libidn test packages [resent]
(Fixed list address, sorry for the duplicate.)
I have looked at porting the security fixes on the libidn package from
squeeze to wheezy. As usual, signed test packages are available here:
And a debdiff is available for review by the security team:
The remaining of this email is about how the patches were generated and
which changes were performed.
Some patches were not necessary anymore (as some of the squeeze code was
backported from squeeze), but there are still patches required:
--- libidn-1.15/debian/patches/series 2015-08-11 17:34:03.000000000 -0400
+++ libidn-1.25/debian/patches/series 2016-04-12 14:26:31.118447183 -0400
@@ -1,6 +1,5 @@
This was all pretty painful: some of the wheezy patches would not apply
at all on Wheezy. In particular, the gnulib one was doing sweeping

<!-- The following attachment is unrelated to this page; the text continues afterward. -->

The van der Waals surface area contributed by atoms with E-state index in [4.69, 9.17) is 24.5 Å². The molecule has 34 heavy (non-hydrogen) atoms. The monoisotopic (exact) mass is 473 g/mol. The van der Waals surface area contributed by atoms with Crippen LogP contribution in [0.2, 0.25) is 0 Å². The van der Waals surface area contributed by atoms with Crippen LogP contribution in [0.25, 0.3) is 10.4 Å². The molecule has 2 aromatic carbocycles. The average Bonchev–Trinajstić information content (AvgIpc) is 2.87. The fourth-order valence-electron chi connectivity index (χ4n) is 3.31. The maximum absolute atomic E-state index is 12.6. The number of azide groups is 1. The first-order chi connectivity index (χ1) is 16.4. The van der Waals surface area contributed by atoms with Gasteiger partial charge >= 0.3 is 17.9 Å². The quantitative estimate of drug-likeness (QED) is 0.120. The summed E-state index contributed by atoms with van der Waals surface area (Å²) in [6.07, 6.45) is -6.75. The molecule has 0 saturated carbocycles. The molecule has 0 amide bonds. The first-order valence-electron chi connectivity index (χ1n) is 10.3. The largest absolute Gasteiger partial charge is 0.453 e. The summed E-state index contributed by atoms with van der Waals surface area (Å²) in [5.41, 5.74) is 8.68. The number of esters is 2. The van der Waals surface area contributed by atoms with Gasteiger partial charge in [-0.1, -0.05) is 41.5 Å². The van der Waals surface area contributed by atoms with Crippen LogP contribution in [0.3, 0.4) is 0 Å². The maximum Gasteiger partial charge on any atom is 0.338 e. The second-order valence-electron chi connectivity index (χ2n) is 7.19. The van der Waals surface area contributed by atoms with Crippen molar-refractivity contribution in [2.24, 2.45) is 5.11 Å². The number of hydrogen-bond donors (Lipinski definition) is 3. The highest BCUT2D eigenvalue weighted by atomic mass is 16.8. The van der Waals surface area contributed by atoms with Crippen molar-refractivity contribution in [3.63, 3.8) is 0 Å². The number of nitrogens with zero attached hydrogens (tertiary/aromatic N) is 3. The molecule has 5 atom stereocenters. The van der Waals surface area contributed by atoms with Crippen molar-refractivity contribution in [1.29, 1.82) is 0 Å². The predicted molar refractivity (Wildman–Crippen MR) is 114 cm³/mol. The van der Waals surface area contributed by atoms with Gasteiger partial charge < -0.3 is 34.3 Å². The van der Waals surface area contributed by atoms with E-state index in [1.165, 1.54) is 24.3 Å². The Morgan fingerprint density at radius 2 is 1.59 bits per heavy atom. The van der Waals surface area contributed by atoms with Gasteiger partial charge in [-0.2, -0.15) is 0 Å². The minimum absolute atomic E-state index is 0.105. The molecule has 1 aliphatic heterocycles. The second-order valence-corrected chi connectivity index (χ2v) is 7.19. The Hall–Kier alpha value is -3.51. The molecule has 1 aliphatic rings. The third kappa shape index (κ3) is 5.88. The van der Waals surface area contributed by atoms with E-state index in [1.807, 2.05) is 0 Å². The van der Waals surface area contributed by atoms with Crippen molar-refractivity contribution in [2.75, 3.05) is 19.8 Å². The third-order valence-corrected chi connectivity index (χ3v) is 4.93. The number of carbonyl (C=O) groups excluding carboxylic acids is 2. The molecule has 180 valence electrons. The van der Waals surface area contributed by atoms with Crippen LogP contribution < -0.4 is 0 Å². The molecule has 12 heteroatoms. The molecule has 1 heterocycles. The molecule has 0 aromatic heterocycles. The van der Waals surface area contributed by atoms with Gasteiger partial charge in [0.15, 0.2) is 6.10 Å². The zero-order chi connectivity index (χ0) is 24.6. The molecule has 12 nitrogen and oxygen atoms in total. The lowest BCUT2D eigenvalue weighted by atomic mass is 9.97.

228 files changed, 26279 insertions(+), 3404 deletions(-)
... and had virtually *no* chunk apply correctly. so i decided to ignore
the gnulib update, and actually filed a bug against libidn to remove the
gnulib code copies (#820816).
So I changed the first patch for CVE-2015-2059 to actually include the
u8-check that the second patch was introducing. This makes a patch that
more closely monitor upstream, and avoid the messy gnulib import chaos
that is happening in that package.
In other words, the new patch does most of the work regarding gnulib,
while the autoreconf patch takes care of regenerating the autoconf
toolchain correctly, so we don't need to regenerate the *whole* gnulib
I also needed to cherry-pick another patch from upstream to fix some
tests that would break under the new checks introduced by the security
I have not tested the packages for compliance or vulnerability, but the
internal test suite works.
By now the computer has moved out of the den and into the rest of your
life. It will consume all of your spare time, and even your vacation,
if you let it. It will empty your wallet and tie up your thoughts. It
will drive away your family. Your friends will start to think of you
as a bore. And what for?
- The True Computerist by Tom Pittman